Appointed As

Art of Writing Program Postdoctoral Fellow


ACLS Emerging Voices Fellowships program


University of California, Berkeley

PhD Field of Study

PhD, English, Harvard University

Dissertation Abstract

"Fiction's Metronomes: Music, Time, and the Eighteenth-Century British Novel"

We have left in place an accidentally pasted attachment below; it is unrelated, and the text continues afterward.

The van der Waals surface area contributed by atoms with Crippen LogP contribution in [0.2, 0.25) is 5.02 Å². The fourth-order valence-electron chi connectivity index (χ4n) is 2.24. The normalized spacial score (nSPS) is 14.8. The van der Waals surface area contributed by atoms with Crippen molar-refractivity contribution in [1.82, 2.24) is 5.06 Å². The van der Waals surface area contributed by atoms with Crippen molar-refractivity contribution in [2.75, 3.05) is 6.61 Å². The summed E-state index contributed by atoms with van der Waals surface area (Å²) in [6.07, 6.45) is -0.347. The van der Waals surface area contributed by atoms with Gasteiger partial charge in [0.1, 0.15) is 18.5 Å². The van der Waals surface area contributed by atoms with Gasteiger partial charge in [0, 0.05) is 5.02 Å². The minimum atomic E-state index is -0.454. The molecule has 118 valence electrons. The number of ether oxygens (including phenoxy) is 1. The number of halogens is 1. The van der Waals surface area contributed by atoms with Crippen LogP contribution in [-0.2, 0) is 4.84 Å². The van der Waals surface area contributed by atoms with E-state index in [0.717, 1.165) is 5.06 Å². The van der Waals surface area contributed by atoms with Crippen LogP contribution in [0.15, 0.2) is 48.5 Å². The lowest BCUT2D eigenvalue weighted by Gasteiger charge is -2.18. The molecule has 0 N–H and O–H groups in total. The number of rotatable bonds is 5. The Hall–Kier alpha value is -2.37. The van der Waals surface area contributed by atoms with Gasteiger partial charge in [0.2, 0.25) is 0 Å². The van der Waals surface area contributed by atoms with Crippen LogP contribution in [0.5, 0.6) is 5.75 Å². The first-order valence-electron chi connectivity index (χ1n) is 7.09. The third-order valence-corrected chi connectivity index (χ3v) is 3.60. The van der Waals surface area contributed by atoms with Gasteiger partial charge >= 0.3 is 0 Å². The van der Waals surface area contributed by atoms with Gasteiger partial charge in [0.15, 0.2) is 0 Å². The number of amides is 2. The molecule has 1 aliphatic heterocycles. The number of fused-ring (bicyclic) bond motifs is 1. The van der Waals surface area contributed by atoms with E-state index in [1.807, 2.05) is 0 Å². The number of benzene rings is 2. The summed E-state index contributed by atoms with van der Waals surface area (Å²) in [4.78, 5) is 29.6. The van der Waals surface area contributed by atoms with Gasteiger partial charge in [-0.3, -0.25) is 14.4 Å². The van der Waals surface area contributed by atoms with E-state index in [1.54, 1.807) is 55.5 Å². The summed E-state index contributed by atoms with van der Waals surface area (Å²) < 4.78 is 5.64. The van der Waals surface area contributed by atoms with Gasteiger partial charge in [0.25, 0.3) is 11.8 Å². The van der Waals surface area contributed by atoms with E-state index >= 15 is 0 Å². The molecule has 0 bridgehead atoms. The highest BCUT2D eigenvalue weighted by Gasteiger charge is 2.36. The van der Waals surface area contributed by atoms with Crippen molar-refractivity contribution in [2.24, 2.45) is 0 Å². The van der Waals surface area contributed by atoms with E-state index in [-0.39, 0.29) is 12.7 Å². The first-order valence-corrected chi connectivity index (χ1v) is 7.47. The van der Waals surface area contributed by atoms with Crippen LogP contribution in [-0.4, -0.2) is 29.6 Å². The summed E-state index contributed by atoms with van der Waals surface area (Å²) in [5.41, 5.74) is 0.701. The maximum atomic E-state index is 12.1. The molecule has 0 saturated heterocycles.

While the British novel emerges in a century increasingly governed by clocks and schedules, it not only assumes a variety of temporal shapes but also grapples with the antinomies of time as at once countable and defying calculation, present yet impossible to pin down. Following the lead of eighteenth-century novelists, readers, and scholars of music, I call on music’s intimate relationship to time to investigate an underexplored dimension of narrative theory: recursion. Tracing repeated motifs, objects, scenes, and decisions whose repetition seems to short-circuit time itself, I argue that music and novels in this period resisted nascent regimes of time-discipline linked to gender and class. Even as women and the emergent middle class are portrayed in terms of restrictive habits and routines—time as a condition of capitalist cycles of credit and debt—music and novels, by structuring recursion in different ways, together imagine alternative forms of being in and owning (or disowning) time.